Luther proceeded to Augsburg on promise of kind treatment and safe return. There Luther would meet with the Italian Cajetan, a Dominican monk who was well learned in Thomism and of moral integrity. They had three interviews and Cajetan, though cordial, demanded Luther’s recantation of his heresy and complete submission to the Pope. Luther refused and said he could not go against his conscience – something he will echo in Worms later. Cajetan would not see Luther again unless he recanted, and he admonished Staupitz to convert Luther back to Rome. Luther left under safe conduct and went back to Wittenberg.
Ten months after the publication of the Theses a highly gifted youth named Philip Melancthon arrived at Wittenberg who was a master of the Hebrew and Greek languages and a professor of philosophy and Greek Literature. He had graduated with a Masters of Arts from Tubingen in 1514 at the age of seventeen. He wrote and spoke Greek and Latin better than his native German. Erasmus himself, the first scholar of the age, foresaw the potential and significance of Melancthon, and his future usefulness to the church. He was called by a number of schools because of his academia, but resolved to go to Wittenberg as a Greek teacher. He was never ordained, and never desired the pulpit as a priest. Rather, he saw his calling as a scholar and theologian. He was a master exegete, better than Luther, and of the caliber of theological study to rival Calvin, but not surpass him (though Calvin graciously commented on his extraordinary ability at language and theological learning as a scholar). Melancthon resolved to stand by Luther in everything, and loved Luther more dearly than himself (Melancthon said that he would rather die than be separated from Luther.) In their camaraderie Luther was the Reformer, but Melancthon was the Christian Scholar.
The Pope sent Karl von Miltitz, his chamberlain, to Frederick as an ambassador in order to ultimately speak with Luther. Miltitz met with Luther in the house of Spalatin (Luther’s friend) hoping to encourage him not to make a split in the church, and in a political demeanor placed much of the blame of indulgences and their abuse on Tetzel. Luther promised to ask the pardon of the Pope, and to warn his chapel against the sin of separating from the holy-mother church, something Luther never intended in the first place. Luther complied with these promises and wrote a letter to the Pope expressing deep personal humility, yet did not retract his convictions, and he preached to his congregation about the sin of separation.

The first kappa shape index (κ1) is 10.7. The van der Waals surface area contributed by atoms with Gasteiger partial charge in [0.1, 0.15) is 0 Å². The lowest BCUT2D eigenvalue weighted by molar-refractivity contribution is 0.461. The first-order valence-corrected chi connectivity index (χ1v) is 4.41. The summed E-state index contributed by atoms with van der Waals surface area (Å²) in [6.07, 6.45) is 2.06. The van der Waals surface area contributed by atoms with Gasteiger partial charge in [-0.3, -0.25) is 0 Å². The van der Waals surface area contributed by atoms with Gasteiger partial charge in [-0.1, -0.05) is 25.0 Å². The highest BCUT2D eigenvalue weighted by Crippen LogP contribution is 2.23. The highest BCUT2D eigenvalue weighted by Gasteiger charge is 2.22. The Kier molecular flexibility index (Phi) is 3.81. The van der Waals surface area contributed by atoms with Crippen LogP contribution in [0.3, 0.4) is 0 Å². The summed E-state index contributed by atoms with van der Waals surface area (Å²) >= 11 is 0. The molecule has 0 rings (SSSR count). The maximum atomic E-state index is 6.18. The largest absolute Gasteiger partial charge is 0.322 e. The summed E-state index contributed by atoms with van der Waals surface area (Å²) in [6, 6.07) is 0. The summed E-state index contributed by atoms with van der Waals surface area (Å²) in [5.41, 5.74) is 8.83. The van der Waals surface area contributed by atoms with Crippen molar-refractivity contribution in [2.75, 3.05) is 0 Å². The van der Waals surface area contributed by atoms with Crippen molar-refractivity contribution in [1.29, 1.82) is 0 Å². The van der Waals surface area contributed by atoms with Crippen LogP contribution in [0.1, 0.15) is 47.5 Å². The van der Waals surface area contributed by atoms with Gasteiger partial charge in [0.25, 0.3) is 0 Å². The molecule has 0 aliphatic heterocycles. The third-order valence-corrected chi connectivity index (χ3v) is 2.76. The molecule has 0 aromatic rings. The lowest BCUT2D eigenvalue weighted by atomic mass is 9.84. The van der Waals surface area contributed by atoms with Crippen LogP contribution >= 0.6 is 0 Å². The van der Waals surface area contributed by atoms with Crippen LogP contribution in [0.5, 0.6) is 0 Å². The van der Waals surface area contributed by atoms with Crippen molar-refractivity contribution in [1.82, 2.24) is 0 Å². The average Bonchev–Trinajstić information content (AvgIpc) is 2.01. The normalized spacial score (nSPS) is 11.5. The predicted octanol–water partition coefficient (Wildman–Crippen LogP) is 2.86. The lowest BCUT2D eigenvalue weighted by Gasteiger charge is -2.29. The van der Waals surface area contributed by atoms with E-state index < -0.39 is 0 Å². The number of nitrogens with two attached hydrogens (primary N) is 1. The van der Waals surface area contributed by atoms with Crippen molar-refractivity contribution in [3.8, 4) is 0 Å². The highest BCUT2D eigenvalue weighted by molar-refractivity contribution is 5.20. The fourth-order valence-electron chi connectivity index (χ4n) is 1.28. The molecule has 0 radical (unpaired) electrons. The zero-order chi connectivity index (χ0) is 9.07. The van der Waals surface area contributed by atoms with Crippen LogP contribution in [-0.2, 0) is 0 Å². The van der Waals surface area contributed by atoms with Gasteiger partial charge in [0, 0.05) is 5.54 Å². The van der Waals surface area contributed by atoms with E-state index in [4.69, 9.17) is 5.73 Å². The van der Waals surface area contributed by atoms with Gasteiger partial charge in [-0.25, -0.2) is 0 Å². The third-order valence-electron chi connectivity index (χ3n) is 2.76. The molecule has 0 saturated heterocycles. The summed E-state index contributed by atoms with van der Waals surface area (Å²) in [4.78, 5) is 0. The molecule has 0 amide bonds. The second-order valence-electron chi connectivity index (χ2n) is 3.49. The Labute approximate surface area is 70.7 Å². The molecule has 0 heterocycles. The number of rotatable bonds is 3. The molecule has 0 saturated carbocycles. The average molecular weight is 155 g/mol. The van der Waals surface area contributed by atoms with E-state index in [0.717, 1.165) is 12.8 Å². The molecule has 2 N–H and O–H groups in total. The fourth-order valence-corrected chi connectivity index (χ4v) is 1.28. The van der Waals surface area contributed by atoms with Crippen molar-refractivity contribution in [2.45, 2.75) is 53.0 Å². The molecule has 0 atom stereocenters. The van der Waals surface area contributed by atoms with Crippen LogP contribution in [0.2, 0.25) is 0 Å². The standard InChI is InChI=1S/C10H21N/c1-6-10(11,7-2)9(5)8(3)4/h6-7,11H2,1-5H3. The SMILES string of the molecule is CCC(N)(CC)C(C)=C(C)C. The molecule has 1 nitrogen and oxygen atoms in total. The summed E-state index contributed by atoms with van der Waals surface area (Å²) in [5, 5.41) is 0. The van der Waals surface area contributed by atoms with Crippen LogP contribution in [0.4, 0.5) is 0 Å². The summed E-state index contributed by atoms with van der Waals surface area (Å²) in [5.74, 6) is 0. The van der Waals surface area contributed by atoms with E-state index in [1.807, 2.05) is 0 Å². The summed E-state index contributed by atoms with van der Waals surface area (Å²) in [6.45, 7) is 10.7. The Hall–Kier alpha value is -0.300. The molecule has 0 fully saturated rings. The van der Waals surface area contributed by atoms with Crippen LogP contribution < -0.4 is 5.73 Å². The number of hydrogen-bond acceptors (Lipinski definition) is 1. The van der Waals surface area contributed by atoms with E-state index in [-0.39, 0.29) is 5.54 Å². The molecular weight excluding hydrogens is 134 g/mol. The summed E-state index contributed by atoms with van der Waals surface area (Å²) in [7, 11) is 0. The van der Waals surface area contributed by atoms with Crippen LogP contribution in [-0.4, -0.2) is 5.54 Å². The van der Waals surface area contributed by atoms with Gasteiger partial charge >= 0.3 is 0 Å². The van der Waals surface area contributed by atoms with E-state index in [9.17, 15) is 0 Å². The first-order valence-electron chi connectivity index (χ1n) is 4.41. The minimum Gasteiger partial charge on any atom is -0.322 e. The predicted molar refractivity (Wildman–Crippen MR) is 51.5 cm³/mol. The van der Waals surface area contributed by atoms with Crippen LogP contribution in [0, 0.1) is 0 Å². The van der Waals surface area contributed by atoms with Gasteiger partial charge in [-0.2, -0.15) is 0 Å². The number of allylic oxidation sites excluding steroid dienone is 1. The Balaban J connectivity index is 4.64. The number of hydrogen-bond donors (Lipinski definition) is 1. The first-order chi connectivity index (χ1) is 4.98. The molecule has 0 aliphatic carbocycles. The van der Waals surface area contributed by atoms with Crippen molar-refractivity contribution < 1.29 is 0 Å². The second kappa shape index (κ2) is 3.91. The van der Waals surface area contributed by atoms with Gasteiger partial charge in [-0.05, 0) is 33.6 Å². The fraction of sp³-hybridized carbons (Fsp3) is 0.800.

Luther was still not persuaded to recant his convictions, so the eminent Dr. Johann Mair Eck (the champion of Romanism from Ingolstadt) was appointed to debate Luther and Carlstadt at Leipzig, under the protection of Duke George of Saxony, on the doctrines of papal primacy, free will, good works, purgatory and indulgences. Eck was a master historian and a Latin expert (and the debate was in Latin). Luther, though, surpassed Eck in his knowledge of the bible, independent judgment, originality, and depth of thought. The chief interest in the debate (which lasted three weeks) was the subject of the authority of the Pope and the infallibility of the Church. Carlstadt debated Eck for a time, aided by the scholar Philip Melancthon who went as a spectator. Luther took the debate to greater heights and outmatched Eck on the thoroughness of the arguments based on Scripture. Eck claimed victory, and was honored by Duke George and rewarded with favors. Luther claimed victory as well, but believed it was a waste of time. After this, Luther lost all hope of reformation within the Roman church.